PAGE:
Probably you have heard that the fashion industry is the second most polluting industry in the world. Well, the industry has evolved into a monster, not only polluting the environment but also exploiting people working in factories or jobs related with the industry.
As a normal consumer, we all want to look beautiful and wear clothes that show off our style and transmit our very own personal identity. Using clothes as a way to express ourselves and feel prepared to deal with all the different challenges in our lives, is just awesome. What is not awesome, is that the clothes we wear everyday are made by people in the developing world, who do not even have a voice to express themselves and also work in inhumane working conditions. That is the sad part, which should make us question – Do I want to be part of the problem? How can I be buying the same object that is preventing people living far away from my home to have the decent living that they deserve? What can I do to not encourage this system to keep working? What if instead of never wondering about the origin of my clothes, I can wear something that makes me feel proud of and emphasizes my beliefs. That is what we are trying to do at Amor & Rosas by joining the fair fashion movement.
Another thought related with a social issue. How big does my wardrobe have to be to make me happy and feel satisfied? What about owning less clothing and going for my versatile clothes, which can be mixed and matched to create many different looks and also can be worn to different occasions? Also, buying based on my own style instead of fashion trends? We do not have to be part of consumerism. Consumerism is only causing intense resource consumption and waste production, which is hurting our environment in a variety of ways. You are probably thinking – I donate my clothes to other people, but this is not the solution. What about not generating the goods to donate in the first place? It is just about being a more responsible consumer, purchasing only what is necessary.
A&R Fair Trade
At Amor & Rosas we believe in representing and creating honest agreements with indigenous artisans. Where they are our suppliers and we foreseen their best interests. With this in mind, we developed a fair trade model and practices.
Fair trade practices
- At least 20% of the production cost goes to the villages.
- Pay 20% premium over the market price to our handcrafts suppliers.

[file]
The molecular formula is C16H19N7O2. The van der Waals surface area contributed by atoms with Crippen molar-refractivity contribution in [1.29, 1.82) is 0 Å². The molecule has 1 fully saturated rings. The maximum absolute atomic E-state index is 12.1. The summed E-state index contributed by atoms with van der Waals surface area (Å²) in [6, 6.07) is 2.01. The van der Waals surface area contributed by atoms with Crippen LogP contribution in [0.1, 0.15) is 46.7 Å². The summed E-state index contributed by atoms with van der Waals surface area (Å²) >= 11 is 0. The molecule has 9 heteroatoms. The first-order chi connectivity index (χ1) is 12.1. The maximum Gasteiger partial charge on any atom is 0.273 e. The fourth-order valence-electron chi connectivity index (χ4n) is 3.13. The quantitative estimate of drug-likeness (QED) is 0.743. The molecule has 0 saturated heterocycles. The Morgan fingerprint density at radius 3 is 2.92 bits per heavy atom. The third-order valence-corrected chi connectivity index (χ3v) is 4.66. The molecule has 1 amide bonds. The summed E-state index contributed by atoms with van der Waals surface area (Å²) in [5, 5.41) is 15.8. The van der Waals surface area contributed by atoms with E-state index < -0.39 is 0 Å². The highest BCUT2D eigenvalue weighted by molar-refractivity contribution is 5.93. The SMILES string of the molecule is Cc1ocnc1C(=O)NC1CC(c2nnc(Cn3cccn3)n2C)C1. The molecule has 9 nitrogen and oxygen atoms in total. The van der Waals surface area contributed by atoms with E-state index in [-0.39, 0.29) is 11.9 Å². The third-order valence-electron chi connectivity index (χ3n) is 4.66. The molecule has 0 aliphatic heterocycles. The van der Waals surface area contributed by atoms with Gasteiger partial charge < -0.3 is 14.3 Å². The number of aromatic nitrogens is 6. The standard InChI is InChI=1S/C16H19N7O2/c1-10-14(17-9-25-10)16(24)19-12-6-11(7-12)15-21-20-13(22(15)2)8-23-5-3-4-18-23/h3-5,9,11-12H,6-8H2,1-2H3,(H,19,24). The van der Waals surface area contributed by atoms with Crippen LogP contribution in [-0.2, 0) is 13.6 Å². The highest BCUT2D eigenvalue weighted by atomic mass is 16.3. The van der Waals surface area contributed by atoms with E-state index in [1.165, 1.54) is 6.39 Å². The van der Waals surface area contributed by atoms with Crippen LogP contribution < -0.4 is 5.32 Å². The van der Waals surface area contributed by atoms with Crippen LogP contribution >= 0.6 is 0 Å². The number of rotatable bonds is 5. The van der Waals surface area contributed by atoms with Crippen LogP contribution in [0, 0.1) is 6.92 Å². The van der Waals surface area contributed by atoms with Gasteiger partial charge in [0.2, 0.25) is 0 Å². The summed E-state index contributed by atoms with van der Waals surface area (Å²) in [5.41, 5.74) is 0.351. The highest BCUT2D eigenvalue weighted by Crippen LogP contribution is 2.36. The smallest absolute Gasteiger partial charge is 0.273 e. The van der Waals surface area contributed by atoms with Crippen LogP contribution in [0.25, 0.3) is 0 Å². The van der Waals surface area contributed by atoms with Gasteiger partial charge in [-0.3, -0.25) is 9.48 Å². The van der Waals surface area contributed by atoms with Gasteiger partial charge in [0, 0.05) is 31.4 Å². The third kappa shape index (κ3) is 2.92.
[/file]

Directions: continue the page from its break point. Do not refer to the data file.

- Comply with environmental standards and prefer sustainable alternatives when possible.
- Labeling includes detail of ancestral techniques.
- Transparent procedures, open flow of information from suppliers to consumers.
fashion industry PRACTICES
The factory collapse in Bangladesh in 2013 was a big wake up call for many people, but it seems that it was not enough. We believe that there is a group of socially conscious consumers who are becoming aware of the importance of purchasing ethical fashion exclusively. What happened in Bangladesh is a great example of how inhumane the working conditions can be. Personnel working in those garment factories do not even dare to ask for something better, being afraid of losing the only job opportunity they have to generate an income to support their families. As a result, they go to work in a building that is falling apart, receive paychecks below the poverty line, and do not even dream about having opportunities to develop themselves. In some case, factory owners even employ children.
ISSUES IN RURAL LATIN AMERICA
Meanwhile in Latin America, we inherited textile knowledge from our Pre-Hispanic ancestors, which has survived for more than 2,000 years. The knowledge has been passed from generation to generation, along with other knowledge related with land harvesting and astrology. Something happened in the last few decades where the amount of indigenous artisans working in textiles decreased, and currently, this cultural heritage is at risk.
The risk of losing our cultural heritage is not the only social danger, but also an increase in poverty. In rural Mexico, there are people with the artisan profession, taught to them by their parents, but due to the low demand they have stopped working in textiles. Instead, the artisans are now working in jobs requiring little or no skills to perform it, which are clearly jobs with no opportunities for personal development and pay less than the minimum wage. We also have another number of people who aren´t lucky enough to have a job and are unemployed.
We also have cultural issues. People in rural areas, women especially, do not have access to education, are repressed, and some of them have to live in an environment of domestic violence for their whole lives. Only a few are lucky enough to have the opportunity to leave everything behind and move to cities to work as maids, working and living in the same house. Then, they can send money to their families and every once in a while visit their homes.
THE HANDCRAFT INDUSTRY IN MEXICO
If you had the opportunity to visit one of the touristic destinations in Mexico, you probably saw a handcrafts market. So, you may be wondering… What about all those handcrafted goods that are sold to tourists? They are indeed produced by indigenous artisans and the goods come from different regions around Mexico. The problem is that there are middlemen who are the only ones making money in the industry. They buy the goods at a minimum price from the artisans and resale them at a high price. Most of the artisans do not know how to price their work, and even if they know how to, they do not have access to the market or speak Spanish. Plus the indigenous artisans do not know the price that the tourists are willing to pay for their goods. Therefore, artisans only have the opportunity to sell to these middlemen.